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Prisons: Unmanned Air Vehicles

Question for Ministry of Justice

UIN 198196, tabled on 3 December 2018

To ask the Secretary of State for Justice, what estimate he has made of the number of (a) confiscated drones and (b) persons prosecuted for the illegal use of a drone in the vicinity of a prison in the last two years.

This answer is the replacement for a previous holding answer.

Answered on

20 December 2018

We are taking decisive steps to tackle the use of drones as a supply route for organised criminals to bring illicit items such as drugs and mobile phones into prisons. These drone operators can be prosecuted for offences related to conveyance of items into prison under the Prison Act 1952. Last year we launched Operation Trenton, a specialist team of police and Prison Service investigators, to work together to intercept drones and track down the criminals behind them.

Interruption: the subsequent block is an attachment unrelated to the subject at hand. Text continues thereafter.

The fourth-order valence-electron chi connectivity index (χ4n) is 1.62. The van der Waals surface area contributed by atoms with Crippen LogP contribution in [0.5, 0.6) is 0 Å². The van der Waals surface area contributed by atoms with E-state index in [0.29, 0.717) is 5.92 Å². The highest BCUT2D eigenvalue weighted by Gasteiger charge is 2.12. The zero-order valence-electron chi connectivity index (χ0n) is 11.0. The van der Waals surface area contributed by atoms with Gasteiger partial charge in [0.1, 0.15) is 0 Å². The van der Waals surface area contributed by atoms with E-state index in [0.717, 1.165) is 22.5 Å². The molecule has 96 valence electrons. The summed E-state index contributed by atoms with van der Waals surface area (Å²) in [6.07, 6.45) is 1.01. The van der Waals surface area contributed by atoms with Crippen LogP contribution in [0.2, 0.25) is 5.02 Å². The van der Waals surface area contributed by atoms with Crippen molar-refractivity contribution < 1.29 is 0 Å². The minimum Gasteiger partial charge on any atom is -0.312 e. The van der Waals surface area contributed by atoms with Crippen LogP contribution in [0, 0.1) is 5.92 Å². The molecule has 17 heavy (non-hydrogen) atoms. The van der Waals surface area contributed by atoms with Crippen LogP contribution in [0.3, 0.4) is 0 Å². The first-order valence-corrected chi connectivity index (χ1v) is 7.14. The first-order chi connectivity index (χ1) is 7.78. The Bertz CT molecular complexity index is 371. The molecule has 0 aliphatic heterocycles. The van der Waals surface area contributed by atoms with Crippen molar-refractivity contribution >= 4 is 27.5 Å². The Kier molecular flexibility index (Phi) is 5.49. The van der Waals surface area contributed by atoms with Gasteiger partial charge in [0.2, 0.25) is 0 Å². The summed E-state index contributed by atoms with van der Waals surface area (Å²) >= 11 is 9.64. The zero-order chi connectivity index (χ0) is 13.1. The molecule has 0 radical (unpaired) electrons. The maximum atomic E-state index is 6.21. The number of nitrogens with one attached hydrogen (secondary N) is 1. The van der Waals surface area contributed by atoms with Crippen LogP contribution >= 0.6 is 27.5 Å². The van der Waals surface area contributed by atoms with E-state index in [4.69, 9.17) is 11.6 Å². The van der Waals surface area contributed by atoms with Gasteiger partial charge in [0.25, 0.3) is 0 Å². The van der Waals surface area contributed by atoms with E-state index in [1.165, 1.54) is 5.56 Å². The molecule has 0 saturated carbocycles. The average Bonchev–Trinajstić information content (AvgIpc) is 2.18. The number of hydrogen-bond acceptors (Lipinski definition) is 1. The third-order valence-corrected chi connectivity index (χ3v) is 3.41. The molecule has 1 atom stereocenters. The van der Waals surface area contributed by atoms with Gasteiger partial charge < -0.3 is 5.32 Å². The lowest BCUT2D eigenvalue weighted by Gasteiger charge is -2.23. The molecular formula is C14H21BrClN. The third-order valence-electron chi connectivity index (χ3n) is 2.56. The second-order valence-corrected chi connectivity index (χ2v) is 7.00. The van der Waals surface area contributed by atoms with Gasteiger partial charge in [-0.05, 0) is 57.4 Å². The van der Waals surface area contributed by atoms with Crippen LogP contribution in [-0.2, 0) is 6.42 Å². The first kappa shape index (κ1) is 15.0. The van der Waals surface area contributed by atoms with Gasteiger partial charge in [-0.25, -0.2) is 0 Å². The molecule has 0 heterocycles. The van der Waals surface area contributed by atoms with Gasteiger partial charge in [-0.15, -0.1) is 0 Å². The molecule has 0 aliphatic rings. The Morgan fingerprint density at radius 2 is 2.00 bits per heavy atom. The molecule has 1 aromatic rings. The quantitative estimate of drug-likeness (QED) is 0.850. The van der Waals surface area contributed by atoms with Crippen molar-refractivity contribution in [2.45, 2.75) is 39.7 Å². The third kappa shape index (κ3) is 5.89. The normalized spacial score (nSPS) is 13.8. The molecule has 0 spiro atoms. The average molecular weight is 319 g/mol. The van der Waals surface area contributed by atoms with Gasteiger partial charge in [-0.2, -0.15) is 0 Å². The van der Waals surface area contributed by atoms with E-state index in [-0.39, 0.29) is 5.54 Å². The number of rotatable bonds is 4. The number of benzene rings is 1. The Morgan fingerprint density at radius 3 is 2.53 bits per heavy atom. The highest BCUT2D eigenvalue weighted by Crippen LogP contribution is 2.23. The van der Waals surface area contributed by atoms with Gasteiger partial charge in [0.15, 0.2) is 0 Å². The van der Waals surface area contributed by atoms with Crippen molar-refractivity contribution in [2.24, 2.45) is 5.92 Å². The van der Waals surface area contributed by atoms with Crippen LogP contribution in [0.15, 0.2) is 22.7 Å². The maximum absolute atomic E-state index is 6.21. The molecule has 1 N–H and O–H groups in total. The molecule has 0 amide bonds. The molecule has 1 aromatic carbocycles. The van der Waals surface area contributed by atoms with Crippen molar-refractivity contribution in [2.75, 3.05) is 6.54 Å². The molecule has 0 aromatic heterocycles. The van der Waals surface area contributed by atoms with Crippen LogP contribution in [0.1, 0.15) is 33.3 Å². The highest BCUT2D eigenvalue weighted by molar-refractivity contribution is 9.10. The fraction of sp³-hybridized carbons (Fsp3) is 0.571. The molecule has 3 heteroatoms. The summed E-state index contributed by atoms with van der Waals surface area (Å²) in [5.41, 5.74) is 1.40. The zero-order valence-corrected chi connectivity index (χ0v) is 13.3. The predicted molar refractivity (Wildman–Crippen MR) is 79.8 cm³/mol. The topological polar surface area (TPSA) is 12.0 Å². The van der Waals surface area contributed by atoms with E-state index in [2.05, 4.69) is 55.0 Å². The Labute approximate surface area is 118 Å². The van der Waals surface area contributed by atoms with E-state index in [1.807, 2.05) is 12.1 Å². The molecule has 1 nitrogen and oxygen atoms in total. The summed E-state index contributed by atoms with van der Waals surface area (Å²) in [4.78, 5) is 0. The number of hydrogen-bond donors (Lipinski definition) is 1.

In 2016, 92 drones were recovered. In 2017, 73 were recovered.

In respect of persons prosecuted for the illegal use of a drone in the vicinity of a prison in the last two years, we do not hold this data centrally. However, we believe that at least 45 people have been convicted of illicit drone activity, with those sentenced serving a total of more than 140 years in prison. On 26 October 2018, following the largest investigation of its kind, an organised criminal gang of 15 were collectively sentenced to nearly 40 years in prison for using drones to drop drugs into a number of prisons. The ringleader received a sentence of 10 years, the highest single sentence for drone-related activity to date.

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